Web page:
A group of House Democrats and civil rights leaders gathered at the steps of the Capitol on Wednesday to urge the Department of Justice to battle voter-identification laws enacted by some states — laws that the Democrats and rights advocates contend are part of a coordinated effort by Republicans to disenfranchise many voters.
The people who convened outside the Capitol contend that the laws are meant to prevent students, minorities and older people from voting, according to an account on Talking Points Memo. They scoffed at a frequent argument of supporters of voter ID laws — that since photo identification is required for plenty of everyday activities, it should be required at the poll.
“You wanna know something?” Rep. Gwen Moore of Wisconsin asked rhetorically. “Getting a video from Blockbuster is not a constitutional right. Getting liquor from the liquor store is not a constitutional right.”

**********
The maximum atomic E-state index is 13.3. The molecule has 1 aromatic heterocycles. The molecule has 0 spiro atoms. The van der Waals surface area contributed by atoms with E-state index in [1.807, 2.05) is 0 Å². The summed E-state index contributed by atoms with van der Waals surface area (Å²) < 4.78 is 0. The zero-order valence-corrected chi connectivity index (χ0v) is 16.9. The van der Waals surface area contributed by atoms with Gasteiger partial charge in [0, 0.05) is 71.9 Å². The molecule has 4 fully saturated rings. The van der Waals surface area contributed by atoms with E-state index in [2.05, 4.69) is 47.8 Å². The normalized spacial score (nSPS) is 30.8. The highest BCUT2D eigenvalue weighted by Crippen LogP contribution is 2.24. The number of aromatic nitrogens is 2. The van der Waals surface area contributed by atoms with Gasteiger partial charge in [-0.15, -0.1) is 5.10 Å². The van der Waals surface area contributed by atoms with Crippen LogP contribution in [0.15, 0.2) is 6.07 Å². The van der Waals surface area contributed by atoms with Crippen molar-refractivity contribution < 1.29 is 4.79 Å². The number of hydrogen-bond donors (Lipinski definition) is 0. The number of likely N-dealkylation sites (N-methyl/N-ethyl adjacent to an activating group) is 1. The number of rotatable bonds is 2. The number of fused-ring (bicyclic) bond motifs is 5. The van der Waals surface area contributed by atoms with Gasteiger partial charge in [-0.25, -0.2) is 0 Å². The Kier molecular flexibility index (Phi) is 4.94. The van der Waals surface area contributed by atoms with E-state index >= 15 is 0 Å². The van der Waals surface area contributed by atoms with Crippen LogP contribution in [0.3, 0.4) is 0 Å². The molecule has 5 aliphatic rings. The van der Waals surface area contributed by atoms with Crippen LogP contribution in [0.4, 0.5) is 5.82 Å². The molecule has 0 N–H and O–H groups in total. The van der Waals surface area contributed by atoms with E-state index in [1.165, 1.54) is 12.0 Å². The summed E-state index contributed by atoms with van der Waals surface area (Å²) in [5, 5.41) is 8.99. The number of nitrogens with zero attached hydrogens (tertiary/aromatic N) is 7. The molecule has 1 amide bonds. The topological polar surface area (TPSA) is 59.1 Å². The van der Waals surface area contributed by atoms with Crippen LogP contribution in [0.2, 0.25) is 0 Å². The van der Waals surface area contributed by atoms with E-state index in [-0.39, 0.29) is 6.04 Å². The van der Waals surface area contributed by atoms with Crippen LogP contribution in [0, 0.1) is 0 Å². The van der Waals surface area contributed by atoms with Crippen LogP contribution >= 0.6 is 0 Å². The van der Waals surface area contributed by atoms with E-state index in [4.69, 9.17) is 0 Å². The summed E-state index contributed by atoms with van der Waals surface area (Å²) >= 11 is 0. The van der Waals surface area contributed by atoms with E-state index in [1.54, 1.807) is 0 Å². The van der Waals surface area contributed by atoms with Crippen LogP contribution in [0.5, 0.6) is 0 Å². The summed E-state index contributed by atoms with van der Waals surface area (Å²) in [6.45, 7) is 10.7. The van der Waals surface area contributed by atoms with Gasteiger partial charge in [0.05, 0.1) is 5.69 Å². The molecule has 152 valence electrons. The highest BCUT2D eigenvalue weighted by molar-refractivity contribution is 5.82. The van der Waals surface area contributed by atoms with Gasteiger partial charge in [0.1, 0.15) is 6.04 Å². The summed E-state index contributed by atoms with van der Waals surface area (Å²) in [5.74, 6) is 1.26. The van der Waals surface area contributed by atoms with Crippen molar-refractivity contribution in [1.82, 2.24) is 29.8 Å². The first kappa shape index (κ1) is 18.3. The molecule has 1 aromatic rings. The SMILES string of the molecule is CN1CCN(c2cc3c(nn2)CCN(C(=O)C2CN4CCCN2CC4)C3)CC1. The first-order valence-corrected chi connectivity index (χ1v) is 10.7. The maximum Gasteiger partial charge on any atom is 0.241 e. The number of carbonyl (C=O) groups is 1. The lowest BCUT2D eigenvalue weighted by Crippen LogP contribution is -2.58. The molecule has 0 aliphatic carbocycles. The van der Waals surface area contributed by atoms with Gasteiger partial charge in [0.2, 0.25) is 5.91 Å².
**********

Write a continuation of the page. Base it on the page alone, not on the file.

One lawmaker paid a compliment of sorts to Karl Rove, a political adviser to former President George W. Bush.
It was “not spontaneous generation” that so many states have enacted such laws, said Rep. Steve Cohen of Tennessee. “It was Rovian. This was an obvious Republican attempt to subvert our vote in 2012 and to hurt the President of the United States’ chance of reelection, which is the entire goal of the Republican House — to defeat Barack Obama even if they take down the United States economy while they do it.”
Sixteen states have laws requiring or requesting voters to present a photo voter ID to vote, and many others are considering or have recently considered such legislation, according to the Talking Points account. Debates over such laws are almost invariably accompanied by assertions that they are meant to hurt Democrats because the kinds of people affected by the laws typically vote Democratic.
Talking Points said a DOJ spokeswoman said the department’s Civil Rights Division continues to monitor legislative activity in the states.